This will require us to follow the budget that we have written.

We think it is doable and that we have covered every contingency, but, regardless, of whether it does or doesn’t pan out as we have planned, we will let you know!

Almost retired

At the end of this week, I will lock up the library, post my swipe card through the after hours slot and walk out the door as a paid employee for the last time. It has taken me six to seven years of planning and saving to get me here, but I have made it!

So how do I feel about this (imminent) early retirement? It is, to be truthful, both a frightening and glorious feeling. Frightening, because I am saying goodbye to the structure employment has given me and also to the fortnightly pay check (never a six figure salary, but always welcomed). Glorious, because my time is now entirely my own to do with as I wish!

I have no doubt that I will feel like I am on holiday to begin with and that is fine with me. As I settle into the new norm, I suspect life will shake down into something more structured and I am happy with that thought as there is only so much holidaying one can do and I have things I want to achieve!

Roll on Friday.

Early retirement money matters :

Kiwisaver fund:

The man has changed his Kiwisaver (private superannuation) account to a balanced fund from a conservative fund. Historically, the balanced fund has paid better returns, so although slightly riskier, we are willing to take the chance in the hope it will keep us ahead of inflation for the thirty three months we need it.

My kiwisaver fund has always been in a balanced fund, so no changes are needed there. I will continue to contribute at least the minimum amount required to get the Government supplement each year until I am 65.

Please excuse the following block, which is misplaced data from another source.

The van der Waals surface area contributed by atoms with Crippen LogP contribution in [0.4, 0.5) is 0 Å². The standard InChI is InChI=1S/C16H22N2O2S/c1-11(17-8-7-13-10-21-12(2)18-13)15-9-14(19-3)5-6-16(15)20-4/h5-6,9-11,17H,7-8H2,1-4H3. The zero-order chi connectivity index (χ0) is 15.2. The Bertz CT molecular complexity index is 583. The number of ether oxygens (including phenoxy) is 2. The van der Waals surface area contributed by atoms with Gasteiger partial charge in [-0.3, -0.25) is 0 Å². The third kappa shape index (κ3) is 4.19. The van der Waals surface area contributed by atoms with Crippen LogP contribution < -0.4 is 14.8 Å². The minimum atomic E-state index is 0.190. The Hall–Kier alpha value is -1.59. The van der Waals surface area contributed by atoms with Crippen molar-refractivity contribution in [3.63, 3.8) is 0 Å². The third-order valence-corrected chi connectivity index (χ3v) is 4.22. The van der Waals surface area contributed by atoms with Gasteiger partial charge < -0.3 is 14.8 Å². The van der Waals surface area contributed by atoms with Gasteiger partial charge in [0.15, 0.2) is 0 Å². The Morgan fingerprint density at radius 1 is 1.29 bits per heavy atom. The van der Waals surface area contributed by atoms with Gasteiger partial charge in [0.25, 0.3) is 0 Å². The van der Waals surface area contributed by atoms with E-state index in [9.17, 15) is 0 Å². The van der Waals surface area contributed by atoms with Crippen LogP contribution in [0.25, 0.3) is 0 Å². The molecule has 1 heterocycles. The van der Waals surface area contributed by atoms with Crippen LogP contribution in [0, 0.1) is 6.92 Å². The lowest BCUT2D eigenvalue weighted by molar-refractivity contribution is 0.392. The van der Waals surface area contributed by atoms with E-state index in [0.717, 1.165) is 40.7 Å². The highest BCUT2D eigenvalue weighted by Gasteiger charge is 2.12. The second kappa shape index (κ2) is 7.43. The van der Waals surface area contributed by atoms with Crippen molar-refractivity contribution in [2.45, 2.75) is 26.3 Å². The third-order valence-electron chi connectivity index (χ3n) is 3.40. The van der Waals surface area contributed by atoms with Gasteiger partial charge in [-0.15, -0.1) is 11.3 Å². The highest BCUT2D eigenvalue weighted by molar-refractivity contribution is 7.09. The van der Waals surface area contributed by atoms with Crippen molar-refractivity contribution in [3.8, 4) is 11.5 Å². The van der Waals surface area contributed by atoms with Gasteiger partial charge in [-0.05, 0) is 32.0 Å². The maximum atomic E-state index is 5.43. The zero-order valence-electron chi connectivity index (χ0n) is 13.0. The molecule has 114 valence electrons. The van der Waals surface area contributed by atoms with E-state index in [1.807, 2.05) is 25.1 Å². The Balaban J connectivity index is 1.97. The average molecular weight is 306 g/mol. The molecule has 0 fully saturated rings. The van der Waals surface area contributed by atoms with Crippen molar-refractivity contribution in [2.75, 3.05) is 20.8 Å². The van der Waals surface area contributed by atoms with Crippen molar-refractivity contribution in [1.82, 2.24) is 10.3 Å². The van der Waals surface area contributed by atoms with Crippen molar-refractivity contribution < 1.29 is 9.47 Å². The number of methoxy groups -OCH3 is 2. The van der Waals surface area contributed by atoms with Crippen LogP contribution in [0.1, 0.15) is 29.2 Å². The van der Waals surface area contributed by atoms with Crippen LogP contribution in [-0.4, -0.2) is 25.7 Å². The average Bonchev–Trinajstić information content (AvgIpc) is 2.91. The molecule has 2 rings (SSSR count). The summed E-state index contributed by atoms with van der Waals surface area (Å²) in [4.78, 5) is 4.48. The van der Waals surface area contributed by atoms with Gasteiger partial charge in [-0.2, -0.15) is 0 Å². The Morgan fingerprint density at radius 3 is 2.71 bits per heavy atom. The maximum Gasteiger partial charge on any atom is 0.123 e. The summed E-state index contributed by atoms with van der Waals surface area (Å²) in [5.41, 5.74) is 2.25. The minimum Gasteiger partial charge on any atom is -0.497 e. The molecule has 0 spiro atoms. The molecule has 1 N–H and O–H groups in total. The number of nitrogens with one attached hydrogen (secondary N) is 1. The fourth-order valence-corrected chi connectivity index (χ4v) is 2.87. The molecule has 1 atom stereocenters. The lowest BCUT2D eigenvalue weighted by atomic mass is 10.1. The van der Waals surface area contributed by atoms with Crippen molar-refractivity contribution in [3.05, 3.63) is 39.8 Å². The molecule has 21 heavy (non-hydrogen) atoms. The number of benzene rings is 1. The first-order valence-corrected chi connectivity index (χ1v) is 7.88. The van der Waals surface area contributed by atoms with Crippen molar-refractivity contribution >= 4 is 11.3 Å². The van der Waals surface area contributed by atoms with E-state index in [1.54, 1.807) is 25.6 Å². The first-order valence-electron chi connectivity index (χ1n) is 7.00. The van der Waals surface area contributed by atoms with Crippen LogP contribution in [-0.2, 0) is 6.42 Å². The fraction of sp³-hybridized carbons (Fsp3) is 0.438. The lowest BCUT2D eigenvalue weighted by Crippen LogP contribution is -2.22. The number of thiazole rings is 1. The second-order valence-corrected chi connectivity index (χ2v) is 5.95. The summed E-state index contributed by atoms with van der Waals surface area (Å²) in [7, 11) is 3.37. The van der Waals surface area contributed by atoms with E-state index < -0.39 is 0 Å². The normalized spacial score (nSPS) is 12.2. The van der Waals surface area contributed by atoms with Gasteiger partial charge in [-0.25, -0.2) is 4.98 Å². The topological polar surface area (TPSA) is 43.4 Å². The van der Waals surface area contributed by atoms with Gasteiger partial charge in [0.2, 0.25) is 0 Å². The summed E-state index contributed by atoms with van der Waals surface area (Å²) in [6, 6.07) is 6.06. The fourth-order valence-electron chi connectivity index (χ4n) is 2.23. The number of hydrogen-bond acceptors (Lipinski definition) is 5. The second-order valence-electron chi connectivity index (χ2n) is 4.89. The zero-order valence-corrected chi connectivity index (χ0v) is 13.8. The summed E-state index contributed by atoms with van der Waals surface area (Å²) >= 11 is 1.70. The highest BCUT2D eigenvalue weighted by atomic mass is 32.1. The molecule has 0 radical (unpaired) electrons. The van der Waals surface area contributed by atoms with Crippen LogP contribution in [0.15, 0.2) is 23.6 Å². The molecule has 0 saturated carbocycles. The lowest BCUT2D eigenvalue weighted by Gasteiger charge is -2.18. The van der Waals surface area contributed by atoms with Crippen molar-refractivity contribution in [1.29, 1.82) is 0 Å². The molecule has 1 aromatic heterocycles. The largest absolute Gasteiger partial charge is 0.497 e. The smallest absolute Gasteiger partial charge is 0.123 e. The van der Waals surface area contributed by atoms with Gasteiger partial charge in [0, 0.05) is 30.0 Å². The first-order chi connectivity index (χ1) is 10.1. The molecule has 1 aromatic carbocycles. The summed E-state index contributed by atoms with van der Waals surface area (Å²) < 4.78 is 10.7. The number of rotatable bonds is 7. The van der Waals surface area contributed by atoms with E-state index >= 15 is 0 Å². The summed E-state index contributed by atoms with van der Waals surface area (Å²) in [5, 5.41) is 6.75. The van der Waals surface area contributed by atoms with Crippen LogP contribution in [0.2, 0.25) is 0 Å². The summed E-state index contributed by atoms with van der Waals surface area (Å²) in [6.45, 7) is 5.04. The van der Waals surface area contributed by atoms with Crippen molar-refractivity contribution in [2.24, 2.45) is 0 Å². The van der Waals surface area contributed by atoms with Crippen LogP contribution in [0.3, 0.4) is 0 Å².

Early retirement funding

We are putting most of the savings earmarked to fund early retirement into the man’s kiwisaver: the returns being better than any bank term deposit.

We are setting up a fortnightly withdrawal from this fund to cover the period until I turn 65 when I will be eligible for government superannuation and can access the funds in my Kiwisaver account.

We are leaving an additional few thousands in a savings account as an emergency contingency fund. We hope not to use this.

Please note we do have other funds invested. These are a share in a property and in a few shares. We are not intending for these to be used to supplement my early retirement.

Budget Prepping

I am now thirty three sleeps away from retiring, or if you prefer, three pay days away.

As the Stone’s CFO, I finally took the budget I had drawn up and sorted out what bank accounts we will need to make sure our finances work seamlessly (hopefully). Micromanaging, possibly? Overkill, perhaps? Yeah, maybe, but I prefer to think of it as mitigating risk – simply, I don’t want any cash flow problems in the future which may result in me needing to return to paid employment! Ever.

I, therefore, approached the task with a level of precision that wouldn’t go amiss in a military operation. Firstly, I worked out what expenses needed to be grouped together e.g. fortnightly, monthly, annually, one-off costs. This information was used to establish what bank accounts we needed. Using the budget figures, I then calculated how much I needed to deposit in each of these accounts to meet our expenses. I decided to deposit money in each account fortnightly as this aligned with the man’s superannuation payment ( this superannnuation will be topped up with a set amount from savings to meet the budget shortfall). I saved this bank account structure information in my computer, but I also printed it off for the study wall as I prefer using the old hard copy to refer to!